What do Cirque du Soleil, American Airlines, and Canadian Tire have in common? They’ve all shifted their perspective on the value of Information Technology. While Information Technology has helped organizations become more efficient in the past few decades, it’s still most often implemented as part of a cost-reduction or business-agility strategy, leaving some major strengths overlooked. IT can facilitate strategic and competitive avenues of innovation and employee creativity across departments, even in a more traditional company.
On the Delve podcast, Desautels Faculty of Management Professor Alain Pinsonneault discusses how the overall mindset towards Information Technology’s value is changing, especially in times of broader turbulence like the COVID pandemic. His research shows that IT now affects all aspects of organizations and all types of organizations, including the most human-centred and creativity-minded ones.
Used strategically, Information Technology increases efficiency and creates slack resources—such as a surplus of time, technology, or money than originally needed for a certain task—that can be allocated for creativity and innovation. Yet for an organization to be agile, create those slack resources, and increase value, often a major perspective shift is needed in how IT is managed.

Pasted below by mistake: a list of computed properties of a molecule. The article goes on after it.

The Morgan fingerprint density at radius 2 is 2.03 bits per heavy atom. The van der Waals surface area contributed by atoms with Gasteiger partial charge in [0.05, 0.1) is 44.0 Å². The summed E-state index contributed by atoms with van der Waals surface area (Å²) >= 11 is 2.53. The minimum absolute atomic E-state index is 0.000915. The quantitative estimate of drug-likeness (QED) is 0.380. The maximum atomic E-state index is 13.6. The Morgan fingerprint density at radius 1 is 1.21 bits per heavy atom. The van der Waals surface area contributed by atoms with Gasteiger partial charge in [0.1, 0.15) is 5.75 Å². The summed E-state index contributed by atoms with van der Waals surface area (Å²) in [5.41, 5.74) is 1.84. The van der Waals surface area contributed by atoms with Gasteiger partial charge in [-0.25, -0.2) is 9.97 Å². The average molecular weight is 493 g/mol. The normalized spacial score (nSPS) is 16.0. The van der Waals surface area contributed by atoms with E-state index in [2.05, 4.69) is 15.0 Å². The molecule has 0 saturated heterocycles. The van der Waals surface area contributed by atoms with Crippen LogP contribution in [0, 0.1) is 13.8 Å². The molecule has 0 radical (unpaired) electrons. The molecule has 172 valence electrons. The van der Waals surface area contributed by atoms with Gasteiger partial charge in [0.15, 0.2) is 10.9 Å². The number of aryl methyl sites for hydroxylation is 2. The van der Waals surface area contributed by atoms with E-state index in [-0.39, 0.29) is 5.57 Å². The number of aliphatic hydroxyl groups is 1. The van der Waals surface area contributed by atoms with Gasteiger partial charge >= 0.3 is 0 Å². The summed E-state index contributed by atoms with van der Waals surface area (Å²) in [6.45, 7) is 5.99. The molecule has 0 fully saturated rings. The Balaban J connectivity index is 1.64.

Altering IT ecosystems
When Cirque du Soleil, a creative company by nature, switched up their perspective on Information Technology they brought innovation into all their operations—not only to become as efficient as possible, but to make use of information technology without sacrificing creativity, says Pinsonneault. Cirque brought previously siloed information into shared databases, giving managers more access to shows’ outcome data and market feedback. The process created slack resources that let Cirque become an ambidextrous organization capable of both IT exploration and exploitation at the same time, using information and insights to bolster their creative product.
As more companies shift their perspective on Information Technology, their structure and infrastructure shift as well. In Information Systems terminology, that translates to changing the “ecology” or “ecosystem” of organizations. This change happens due to how IT is permeating established boundaries both within individual organizations (such as departments and management) and across entire industries, making it easier for new entrants, competitors, and collaborators to establish themselves.